The Fifty Shades of Grey movie trailer debuted recently, and as it turns out, when it comes to opinions about BDSM erotica, no one is vanilla.
Right-wing conservatives are wailing about the degeneration of American religious and moral values while simultaneously crowing over the "failure" of feminism, since the success of Fifty Shades clearly indicates that women really don't want equality; we want hot guys to take advantage of us in elevators.
Standard-issue left-wing feminist liberals (hello, my people) are upset because the lovers in Fifty Shades, Ana and Christian, demonstrate a slew of problematic behaviors reflective of a deeply patriarchal society. What some see as passion and romance, many view as misogynistic abuse and degradation. I've seen a lot of criticism suggesting that "good" feminists should boycott all things Fifty Shades so that our 70 cents to a man's $1 doesn't go toward maintaining troubling assumptions about female sexuality.
In a way, it's beautiful that all it takes to unite the friends of Fox News with their sworn enemies (bra-burning feminists) is poorly written fanfiction. My inner goddess—ahem, I mean English teacher—is totally celebrating this as a win for humanity. Regardless of their position on the socio-political spectrum, everyone seems to agree that there's something wrong with liking Fifty Shades of Grey.
However, the universal outrage is where things get tricky for me. Unlike Ana, my thoughts aren't dominated by an insane inner goddess. Instead, I'm driven by an inner contrarian who comes out any time people say I shouldn't like or support something in order to be a good Christian/feminist/human/etc.
Fifty Shades of Grey didn't rise to international success because women secretly want to be dominated by men who tell them what to do in and out of the bedroom, therefore negating feminism. Suggesting that feminists are lying about their desire for equality because they secretly read BDSM erotica on their Kindles is like suggesting religious people are lying about their devotion to God when they visit a doctor who cures them with science. Sex, in any form, sells, and antibiotics cure infections, regardless of one's relationship with feminism or religion.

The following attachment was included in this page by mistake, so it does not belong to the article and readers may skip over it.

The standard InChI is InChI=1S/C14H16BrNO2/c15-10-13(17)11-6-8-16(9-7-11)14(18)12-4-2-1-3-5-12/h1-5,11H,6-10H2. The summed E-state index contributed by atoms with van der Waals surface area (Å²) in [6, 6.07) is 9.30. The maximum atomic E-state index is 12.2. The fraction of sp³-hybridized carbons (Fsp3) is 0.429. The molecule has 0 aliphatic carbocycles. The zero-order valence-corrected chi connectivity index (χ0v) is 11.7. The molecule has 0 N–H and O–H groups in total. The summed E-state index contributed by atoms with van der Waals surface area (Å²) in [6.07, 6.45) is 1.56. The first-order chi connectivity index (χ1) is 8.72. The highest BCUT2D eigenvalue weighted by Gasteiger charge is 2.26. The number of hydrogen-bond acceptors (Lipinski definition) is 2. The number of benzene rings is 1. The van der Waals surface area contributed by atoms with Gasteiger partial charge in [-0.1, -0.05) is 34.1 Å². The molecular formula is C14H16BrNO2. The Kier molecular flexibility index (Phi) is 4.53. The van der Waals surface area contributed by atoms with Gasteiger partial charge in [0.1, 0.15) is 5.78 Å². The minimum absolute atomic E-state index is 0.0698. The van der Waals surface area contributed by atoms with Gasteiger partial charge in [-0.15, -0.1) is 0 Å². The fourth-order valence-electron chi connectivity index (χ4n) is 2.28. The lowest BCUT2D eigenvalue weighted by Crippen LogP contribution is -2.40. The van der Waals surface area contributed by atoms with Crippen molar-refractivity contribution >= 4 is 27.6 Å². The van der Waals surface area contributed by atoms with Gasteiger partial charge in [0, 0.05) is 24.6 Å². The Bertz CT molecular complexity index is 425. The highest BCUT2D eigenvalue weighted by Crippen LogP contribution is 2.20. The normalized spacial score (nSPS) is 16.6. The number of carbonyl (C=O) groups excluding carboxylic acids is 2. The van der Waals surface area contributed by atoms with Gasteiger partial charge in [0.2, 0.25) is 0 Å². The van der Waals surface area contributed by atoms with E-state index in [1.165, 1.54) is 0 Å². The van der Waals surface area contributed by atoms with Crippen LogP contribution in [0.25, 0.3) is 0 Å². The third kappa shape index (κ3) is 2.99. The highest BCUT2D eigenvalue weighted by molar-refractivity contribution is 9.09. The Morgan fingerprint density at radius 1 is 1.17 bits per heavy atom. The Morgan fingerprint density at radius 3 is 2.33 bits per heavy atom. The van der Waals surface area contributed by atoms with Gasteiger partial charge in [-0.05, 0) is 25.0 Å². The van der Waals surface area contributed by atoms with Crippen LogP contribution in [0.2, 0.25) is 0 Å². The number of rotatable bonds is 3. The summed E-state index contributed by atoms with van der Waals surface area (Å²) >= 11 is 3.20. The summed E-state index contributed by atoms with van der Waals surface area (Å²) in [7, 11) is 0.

And it's also entirely possible that women enjoy Fifty Shades because it focuses exclusively on a woman exploring her sexuality despite the fact that everyone around her thinks she's weird. The world simultaneously preaches that "sex is bad" while using female bodies as a marketable commodity, and popular culture devotes nearly all its energy to exploring a male sexual experience. That's why films showing female sexual experiences are labeled "explicit" while male sexuality is routinely deemed PG-13. Even movies and literature geared specifically toward women talk about sex through a male lens, hence the variations on "How to please your man in 17,348 ways" and "He's just not that into you" that we see repeated ad nauseam. For a book to focus on female sexual identity, however problematically, represents a small but important cultural shift in how we talk about women and sex.
While it's easy for me to dismiss the "failure of feminism" and "sex is bad" arguments, it's hard to identify what, exactly, renders one a good or bad feminist. I recently took Buzzfeed's "Are You a Bad Feminist?" quiz, which deemed me "problematic." Probably because I wear a lot of pink and like Beyoncé. And yet, aren't we all "problematic" in our support of social causes? From pro-public-education parents who send their kids to private schools to pro-choice evangelical Christians, it seems that the label "problematic" sometimes indicates nuanced thinking, not a failure to advocate for our cause.
So before anyone sifts through the ashes of my burned bras in order to take away my laminated Feminist Card, I recognize that, despite the sex-positive undertones, Fifty Shades of Grey is still a deeply troubling narrative for men and women. It uses the guise of "kinky" sexuality to promote what appears to be an abusive relationship between a psychologically and physically stronger man over a younger and very impressionable woman. Christian doesn't just want to experiment with control in the bedroom; he wants to control every aspect of Ana's life, including who she sees and talks to, and even what she thinks about. It's concerning that society doesn't view egalitarian relationships between consenting adults as exciting or sexy, and that we continue to equate passion with drama and violence.
I think the conversations about what bothers people regarding the Fifty Shades franchise are important and necessary. But I don't think those conversations can end productively if we use Fifty Shades as a measuring stick for feminism. Just like claiming a single movie represents the "failure" of feminism, labeling the people embracing the Ana and Christian narrative as "bad feminists" doesn't do the fight for gender equality any favors.
Feminism works by making the world better for everyone, regardless of gender, and regardless of whether they think they need it or not. The success of feminism depends on a theory of inclusion, not exclusion, and by recognizing the (don't hate me) shades of gray in individual approaches to feminism, sexuality and popular culture.